Friday, 4 September 2009

Gormley's Field in a Shoe Box

I do love Anthony Gormley's Field for the British Isles.

I think I first spotted it in The Independent when it was unveiled back in 1991, and spent a long time staring at the photographs of it in poor quality newsprint, clear proof I needed to see it for real.

If you don't know it, I suggest you put it into Google Images and have a real good look, but if you're in a hurry here's the jist. It's a sculpture: 35,000 small, unglazed terracotta figures packed tightly together in a huge space. More that you can count, many disappearing out of view, all staring at one point: the small doorway you are standing in. A few – stargazers – stare upwards. It can be set-up in any large room, and has indeed toured the UK and the globe. If you get chance, go and see it.

Field for the British Isles gets you in a lot of ways.

Firstly, biologically, because you cannot help but perceive those lumps with two holes at the top as faces, bodies, heads, eyes and personalities. Spend long enough with them and you'll be picking out the lovers, family groups, gangs, loners and elderly among them.

And what’s more, they’re a huge crowd, which gets you psychologically. It makes your hairs stand on end. Crowds do not gather lightly, there has to be spectacle, protest, exodus, battle. A crowd that big suggests world changing events, or at least an event the world sits down to watch.

But wait: this crowd are all staring at you. Silently. We’ve all been unnerved by a portrait watching us as we walk across the room, and Field multiplies that feeling by 35, 000.

Is this what it feels like to be a monarch, rock star, messiah, dictator? Do you feel scared? Humbled? Are you looking behind you to check for Elvis? Or do you find yourself thinking home at last?

And answer me this: If one of the figures at the front waddles towards you, tugs your sleeve, and ask a question, what is that question?

For me it's: Why did you use so many plastic bags?

Whatever your question is, I'll bet it reveals some inner obsessions.

And aside from the Field's bio-psycho-social mojo, my sister, Louise, was one of the volunteers that set the little figures up when it was displayed at The British Museum a few years ago, so now it’s not a major work of art, it's part of the family.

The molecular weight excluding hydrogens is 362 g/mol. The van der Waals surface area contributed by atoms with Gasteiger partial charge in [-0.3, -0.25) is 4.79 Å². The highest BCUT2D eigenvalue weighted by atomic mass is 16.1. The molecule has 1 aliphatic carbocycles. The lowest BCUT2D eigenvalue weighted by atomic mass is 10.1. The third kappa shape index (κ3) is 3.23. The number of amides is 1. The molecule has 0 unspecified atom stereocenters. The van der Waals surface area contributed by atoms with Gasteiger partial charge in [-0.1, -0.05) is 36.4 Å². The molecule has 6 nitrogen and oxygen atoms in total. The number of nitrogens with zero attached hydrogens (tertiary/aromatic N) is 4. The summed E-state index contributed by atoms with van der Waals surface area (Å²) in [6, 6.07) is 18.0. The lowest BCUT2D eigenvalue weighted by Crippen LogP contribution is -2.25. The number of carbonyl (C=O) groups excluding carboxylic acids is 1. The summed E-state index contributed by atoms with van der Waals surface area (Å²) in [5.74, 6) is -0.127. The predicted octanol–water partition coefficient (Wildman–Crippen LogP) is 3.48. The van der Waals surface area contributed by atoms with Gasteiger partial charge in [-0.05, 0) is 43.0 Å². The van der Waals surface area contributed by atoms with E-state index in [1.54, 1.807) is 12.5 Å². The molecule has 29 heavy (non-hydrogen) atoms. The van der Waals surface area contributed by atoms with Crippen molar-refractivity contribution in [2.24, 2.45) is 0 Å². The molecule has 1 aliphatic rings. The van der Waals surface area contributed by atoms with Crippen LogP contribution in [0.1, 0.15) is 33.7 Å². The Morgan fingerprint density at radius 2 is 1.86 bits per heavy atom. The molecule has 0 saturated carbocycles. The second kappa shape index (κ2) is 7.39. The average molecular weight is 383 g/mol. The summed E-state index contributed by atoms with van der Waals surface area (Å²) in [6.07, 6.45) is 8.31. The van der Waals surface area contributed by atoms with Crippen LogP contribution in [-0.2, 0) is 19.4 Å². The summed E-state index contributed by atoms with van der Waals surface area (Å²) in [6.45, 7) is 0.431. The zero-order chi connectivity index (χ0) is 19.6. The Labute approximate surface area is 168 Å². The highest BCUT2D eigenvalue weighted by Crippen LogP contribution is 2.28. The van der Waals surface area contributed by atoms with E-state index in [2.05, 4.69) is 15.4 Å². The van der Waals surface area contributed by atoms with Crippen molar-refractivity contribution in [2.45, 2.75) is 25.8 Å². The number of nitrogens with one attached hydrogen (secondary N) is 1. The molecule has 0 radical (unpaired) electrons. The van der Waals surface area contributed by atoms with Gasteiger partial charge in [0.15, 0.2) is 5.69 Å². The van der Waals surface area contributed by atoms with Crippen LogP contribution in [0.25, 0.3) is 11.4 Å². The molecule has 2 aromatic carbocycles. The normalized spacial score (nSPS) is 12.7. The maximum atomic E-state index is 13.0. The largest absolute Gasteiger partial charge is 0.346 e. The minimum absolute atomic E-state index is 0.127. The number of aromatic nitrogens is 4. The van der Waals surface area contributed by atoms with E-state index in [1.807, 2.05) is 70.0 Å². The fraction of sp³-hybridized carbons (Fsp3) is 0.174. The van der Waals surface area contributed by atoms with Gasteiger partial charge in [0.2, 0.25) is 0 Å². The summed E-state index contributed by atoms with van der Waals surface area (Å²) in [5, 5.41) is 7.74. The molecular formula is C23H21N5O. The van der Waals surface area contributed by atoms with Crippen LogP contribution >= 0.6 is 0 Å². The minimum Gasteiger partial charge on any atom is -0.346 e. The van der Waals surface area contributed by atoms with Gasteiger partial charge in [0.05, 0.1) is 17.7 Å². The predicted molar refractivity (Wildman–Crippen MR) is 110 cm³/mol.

I finally got to see the Field at Lincoln’s Usher Gallery in 2003. I recall the comments book in which one disgruntled visitor vented: “I have travelled 30 miles to look at the paintings of Peter De Wint only to find I cannot get in to see them because this pile of rubbish is here”.

Now for The Field in a Shoe Box...

So this summer holiday I decided it was time to introduce my kids to the Field through the medium of a shoe box and modelling clay. Here’s what we did.

Total spend £1.98 on two packs of modelling clay (the stuff that does not dry out) and an adult sized shoe box. We got our clay from The Works for 99p, woot!

We cut the clay into tubes about one inch long, each a blank waiting to be moulded into a little figure. My sister told me the terracotta figures were called Gorms, a term we happily adopted for our sculptures. In this raw state we called them Gormless.

Using fingers and thumbs, we squashed the tube into head and shoulders plus a flat bottom, so it would stand up.

We used a cocktail stick to make the eyes. Some were evil slanted eyes, others big round goblin eyes.

Our first Gorms waiting to be put in the shoe box. Note Ruby's alien Gorms with several eyes, and Emelia's super tall ones with Dr Seuss wobbly grins. It does take a while to do all the Gorms, so the more hands you can get involved, the better.

We cut a letterbox style hole in one end of the shoe box. A crucial part of the real Field is you are only allowed to look at the Gorms from one viewpoint. This is ours.

We positioned the Gorms in the box, facing the hole. You have to press them down quite a bit to get them to stick, so all our Gorms ended-up with quite fat bottoms. We decided to mix all the colours together rather than segregate. Dad joined in at this point. Perhaps, like barbecues, Gorm planting is a Dad thing.

We then cut a large window in the shoe box lid to let the light in. You can cut round holes to make spot lights, or a big square hole covered in tracing paper for big, diffused light.

We looked through the hole, and this is what we saw.

And what did the kids think? Well we had a happy hour making the thing and all the whole family got involved, so smug-parent points earned there, I think. They loved the little Gorms like the colourful little munchkins they are, and soon made mummy and daddy Gorms and lots of little kiddie Gorms (which may be hard to see in the picture, but they are there).

They have also showed Field in a Shoe Box to every visitor that has come to the house since, and have told everyone that Aunty Lou Lou made the real one (sorry about that, Anthony).

So, as you can see, it's very easy to do. So have a go. And let me see the photos, too!